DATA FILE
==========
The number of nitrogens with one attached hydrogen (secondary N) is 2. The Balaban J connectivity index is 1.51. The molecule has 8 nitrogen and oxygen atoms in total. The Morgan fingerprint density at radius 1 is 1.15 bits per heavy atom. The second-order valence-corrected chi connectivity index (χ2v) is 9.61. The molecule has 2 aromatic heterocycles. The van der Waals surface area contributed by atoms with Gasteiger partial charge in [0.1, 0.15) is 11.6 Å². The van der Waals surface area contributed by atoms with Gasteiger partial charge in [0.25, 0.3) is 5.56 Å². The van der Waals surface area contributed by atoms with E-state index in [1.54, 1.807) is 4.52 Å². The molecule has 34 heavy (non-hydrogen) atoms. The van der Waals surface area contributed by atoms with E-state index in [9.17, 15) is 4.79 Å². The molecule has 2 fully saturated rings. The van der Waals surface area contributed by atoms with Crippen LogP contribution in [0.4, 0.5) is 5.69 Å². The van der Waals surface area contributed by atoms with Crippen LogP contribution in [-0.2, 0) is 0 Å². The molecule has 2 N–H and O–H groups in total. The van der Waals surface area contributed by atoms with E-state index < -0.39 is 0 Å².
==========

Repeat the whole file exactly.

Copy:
The number of nitrogens with one attached hydrogen (secondary N) is 2. The Balaban J connectivity index is 1.51. The molecule has 8 nitrogen and oxygen atoms in total. The Morgan fingerprint density at radius 1 is 1.15 bits per heavy atom. The second-order valence-corrected chi connectivity index (χ2v) is 9.61. The molecule has 2 aromatic heterocycles. The van der Waals surface area contributed by atoms with Gasteiger partial charge in [0.1, 0.15) is 11.6 Å². The van der Waals surface area contributed by atoms with Gasteiger partial charge in [0.25, 0.3) is 5.56 Å². The van der Waals surface area contributed by atoms with E-state index in [1.54, 1.807) is 4.52 Å². The molecule has 34 heavy (non-hydrogen) atoms. The van der Waals surface area contributed by atoms with E-state index in [9.17, 15) is 4.79 Å². The molecule has 2 fully saturated rings. The van der Waals surface area contributed by atoms with Crippen LogP contribution in [0.4, 0.5) is 5.69 Å². The van der Waals surface area contributed by atoms with Crippen LogP contribution in [-0.2, 0) is 0 Å². The molecule has 2 N–H and O–H groups in total. The van der Waals surface area contributed by atoms with E-state index < -0.39 is 0 Å².